Sunday, February 19, 2012

Kayaking with the Manatees

When I was growing up, I remember watching  TV commercials for Save the Children with spokeswoman Sally Struthers.  For a small donation, you could help a child in a developing country.  You would get a picture of the child and could become pen pals with him or her.  (As I'm writing this, it strikes me how quaint that all sounds.  Watching commercials rather than fast forwarding through them? Writing physical letters?  Those were the days!)   You are probably wondering what the possible connection could be between kayaking with manatees and Save the Children.  It turns out that when my friend Susan was growing up in a little town in Ohio, she saw an ad for the non-profit organization Save the Manatees (co-founded by Jimmy Buffett and then-Florida Governor Bob Graham) and "adopted" a manatee.  Just like with Save the Children, she got a picture of "her" manatee, but I don't think they became pen pals.  Susan was obviously destined to live in Southwest Florida, and even more obviously couldn't pass up the Groupon offer to join Manatee Guides on a kayak adventure.  

You can tell that Tim is the
 shy and retiring type! 
Manatee Guides operates out of two locations--Manatee Park in Fort Myers and Lovers Key near Estero--depending upon where owner and guide Tim Martell thinks you can get the most sightings on a particular day.   Susan and I joined him last Friday at Manatee Park on the Orange River for our outing, and it was a blast.

Before we hit the water, Tim started with a kayaking tutorial,  the first I've ever had.  After going over the basics--wide grip on the paddle, wide feet to maintain balance--he talked about the importance of not leaning over the side of the kayak to get a better look at the manatees.  The objective of the day was to kayak with them, not to swim with them!  (After he told us about the aquatic parasites that live on manatees and how they can get into your system if you come into contact with them, I was all in favor of staying safely on top of the water!)  Then we were off!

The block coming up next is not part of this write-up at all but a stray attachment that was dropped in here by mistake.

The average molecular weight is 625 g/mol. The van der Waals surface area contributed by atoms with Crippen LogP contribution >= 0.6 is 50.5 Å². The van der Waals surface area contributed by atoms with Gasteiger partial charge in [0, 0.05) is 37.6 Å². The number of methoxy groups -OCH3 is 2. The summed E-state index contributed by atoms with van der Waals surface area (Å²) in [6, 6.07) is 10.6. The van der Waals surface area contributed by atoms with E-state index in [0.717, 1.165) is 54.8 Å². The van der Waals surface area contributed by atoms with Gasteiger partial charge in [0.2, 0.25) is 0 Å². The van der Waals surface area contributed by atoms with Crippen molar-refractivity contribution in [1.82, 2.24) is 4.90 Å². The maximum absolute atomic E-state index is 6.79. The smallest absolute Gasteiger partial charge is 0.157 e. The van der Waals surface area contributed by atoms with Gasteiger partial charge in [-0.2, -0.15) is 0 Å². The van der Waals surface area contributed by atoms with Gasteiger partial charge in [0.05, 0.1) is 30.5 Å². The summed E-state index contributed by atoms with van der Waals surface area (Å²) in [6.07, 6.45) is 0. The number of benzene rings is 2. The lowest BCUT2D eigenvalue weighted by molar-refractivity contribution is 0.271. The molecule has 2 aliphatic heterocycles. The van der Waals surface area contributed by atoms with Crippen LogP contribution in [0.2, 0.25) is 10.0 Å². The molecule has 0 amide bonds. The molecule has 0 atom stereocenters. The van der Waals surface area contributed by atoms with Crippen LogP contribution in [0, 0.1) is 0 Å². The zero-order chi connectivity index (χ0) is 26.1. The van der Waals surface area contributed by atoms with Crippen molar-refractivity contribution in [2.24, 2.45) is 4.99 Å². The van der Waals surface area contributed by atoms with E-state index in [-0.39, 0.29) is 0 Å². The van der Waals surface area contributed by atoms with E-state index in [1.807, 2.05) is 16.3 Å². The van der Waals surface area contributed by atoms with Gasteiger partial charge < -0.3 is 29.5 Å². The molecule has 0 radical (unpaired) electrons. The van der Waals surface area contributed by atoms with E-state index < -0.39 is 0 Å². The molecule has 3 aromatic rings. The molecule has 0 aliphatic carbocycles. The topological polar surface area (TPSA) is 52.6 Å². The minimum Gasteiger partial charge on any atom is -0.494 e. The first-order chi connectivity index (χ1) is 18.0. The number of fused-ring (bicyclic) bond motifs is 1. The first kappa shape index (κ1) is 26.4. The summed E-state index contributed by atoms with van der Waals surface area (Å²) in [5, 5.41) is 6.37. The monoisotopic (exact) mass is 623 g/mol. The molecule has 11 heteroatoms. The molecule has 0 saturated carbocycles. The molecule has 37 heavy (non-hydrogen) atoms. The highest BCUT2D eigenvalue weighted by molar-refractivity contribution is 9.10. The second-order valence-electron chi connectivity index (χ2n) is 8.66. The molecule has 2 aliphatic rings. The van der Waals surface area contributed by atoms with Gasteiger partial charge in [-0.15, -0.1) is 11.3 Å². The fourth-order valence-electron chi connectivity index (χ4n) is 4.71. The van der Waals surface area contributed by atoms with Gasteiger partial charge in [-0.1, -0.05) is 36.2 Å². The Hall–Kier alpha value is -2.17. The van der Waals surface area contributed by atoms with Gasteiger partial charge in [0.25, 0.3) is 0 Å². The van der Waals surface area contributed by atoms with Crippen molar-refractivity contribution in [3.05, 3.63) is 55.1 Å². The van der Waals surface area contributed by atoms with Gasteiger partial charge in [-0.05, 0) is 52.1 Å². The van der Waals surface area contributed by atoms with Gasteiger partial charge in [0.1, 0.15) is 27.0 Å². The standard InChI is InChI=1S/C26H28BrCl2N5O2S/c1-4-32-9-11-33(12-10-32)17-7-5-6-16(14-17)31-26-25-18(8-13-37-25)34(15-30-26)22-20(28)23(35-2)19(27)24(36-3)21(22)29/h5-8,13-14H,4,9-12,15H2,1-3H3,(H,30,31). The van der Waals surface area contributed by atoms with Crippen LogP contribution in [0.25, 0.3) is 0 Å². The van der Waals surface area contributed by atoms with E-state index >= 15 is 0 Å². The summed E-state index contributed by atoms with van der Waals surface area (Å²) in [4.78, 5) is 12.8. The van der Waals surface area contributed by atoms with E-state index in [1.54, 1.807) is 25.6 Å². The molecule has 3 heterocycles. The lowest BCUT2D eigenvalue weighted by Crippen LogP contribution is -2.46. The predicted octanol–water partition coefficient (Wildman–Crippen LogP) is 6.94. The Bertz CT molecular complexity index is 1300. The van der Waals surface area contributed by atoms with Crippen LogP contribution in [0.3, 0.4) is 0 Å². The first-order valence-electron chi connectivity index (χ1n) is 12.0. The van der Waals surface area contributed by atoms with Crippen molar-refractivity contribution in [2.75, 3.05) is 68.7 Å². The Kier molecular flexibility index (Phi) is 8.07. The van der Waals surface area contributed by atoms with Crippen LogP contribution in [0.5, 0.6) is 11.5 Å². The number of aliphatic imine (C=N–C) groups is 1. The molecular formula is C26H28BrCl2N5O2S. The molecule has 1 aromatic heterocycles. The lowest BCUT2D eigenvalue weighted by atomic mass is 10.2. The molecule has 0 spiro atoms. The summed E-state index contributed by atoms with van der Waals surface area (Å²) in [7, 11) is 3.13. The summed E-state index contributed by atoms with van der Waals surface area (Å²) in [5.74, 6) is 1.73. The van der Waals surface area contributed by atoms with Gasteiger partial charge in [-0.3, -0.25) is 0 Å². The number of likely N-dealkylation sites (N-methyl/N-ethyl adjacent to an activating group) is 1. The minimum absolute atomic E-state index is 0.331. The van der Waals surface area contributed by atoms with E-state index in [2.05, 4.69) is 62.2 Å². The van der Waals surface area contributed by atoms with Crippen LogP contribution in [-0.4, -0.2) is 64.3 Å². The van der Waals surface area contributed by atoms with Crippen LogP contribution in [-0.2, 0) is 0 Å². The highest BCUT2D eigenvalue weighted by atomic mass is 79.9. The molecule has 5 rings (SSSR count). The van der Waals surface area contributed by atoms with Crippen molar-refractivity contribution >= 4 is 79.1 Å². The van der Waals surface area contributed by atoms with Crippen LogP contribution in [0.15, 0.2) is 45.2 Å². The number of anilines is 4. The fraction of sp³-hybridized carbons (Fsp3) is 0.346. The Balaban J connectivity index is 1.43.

Once we got underway, Susan started singing an old camp song that I had never heard.  "My paddle's keen and bright, Flashing with silver, Follow the wild goose flight, Dip, dip and swing."   We probably could have come up with a funny adaptation for manatee watching, but by the time she was through with the song we were in the "manatee zone" and had to focus our energies on spotting our prey.  It didn't take long before we realized that there were manatees swimming all around us. They have air holes like dolphins, so if you sit patiently and listen, you can hear them come up to breathe.  Since a full-grown manatee weighs around 1000 pounds, I wasn't sure that I wanted one to surface near me--and I certainly didn't want one to come up for air under my kayak!  So I was perfectly happy watching from a bit of a distance as the manatees' tails and hairy looking backs broke through the water.

While we were floating around, Tim gave us some manatee fun facts.   As Susan learned at a young age, manatees are endangered.  The manatees we were sharing the Orange River with were of the West Indian species, and there are between 3200 and 4900 left in existence.   Manatees in captivity (like at the Mote Aquarium in Sarasota) will live approximately 65 years; in their natural habitats, their life expectancy is reduced to 25 years due in part to encounters with boats.   Manatees generally travel between five and seven miles an hour (so they can travel the 22 miles from the Gulf to where we were in a morning's time).   They ARE in fact hairy, and the whiskers (vibrissae) that sprout from their snouts are attached to nerve endings and are put to use while scavenging for food.

After hanging with the manatees for a while, we paddled up the River, stopping at a number of "education stations" along the way.  (Tim is a Florida naturalist and was eager to share his knowledge with the group.)   The most memorial tidbit that he shared is that Spanish moss is part of the pineapple family (if you can figure that one out, let me know!) and was used for stuffing car seats, pillows and mattresses until people realized that the moss carries pesky little insects known as chiggers.   (As someone pointed out, they might have been the original bedbugs!)

The day really was about the manatees, though, and it was lots of fun. Neither Susan nor I was successful at snapping a picture of a manatee surfacing so we had to settle for having out photo taken with this landlubber near the gift shop.   We headed home quite satisfied with our outing and with little manatee Christmas tree ornaments to remember our adventure by.   Keep an eye on Groupon for your own opportunity to kayak with the manatees.  Manatee Guides was named one of Groupon's top 25 businesses in Fort Myers, so Tim will be periodically offering discounted tours to Groupon subscribers.  He told us that he actually prefers the Lovers Key location because you often see dolphins and turtles and other wildlife while you're on the water.  Maybe I'll see you there!  

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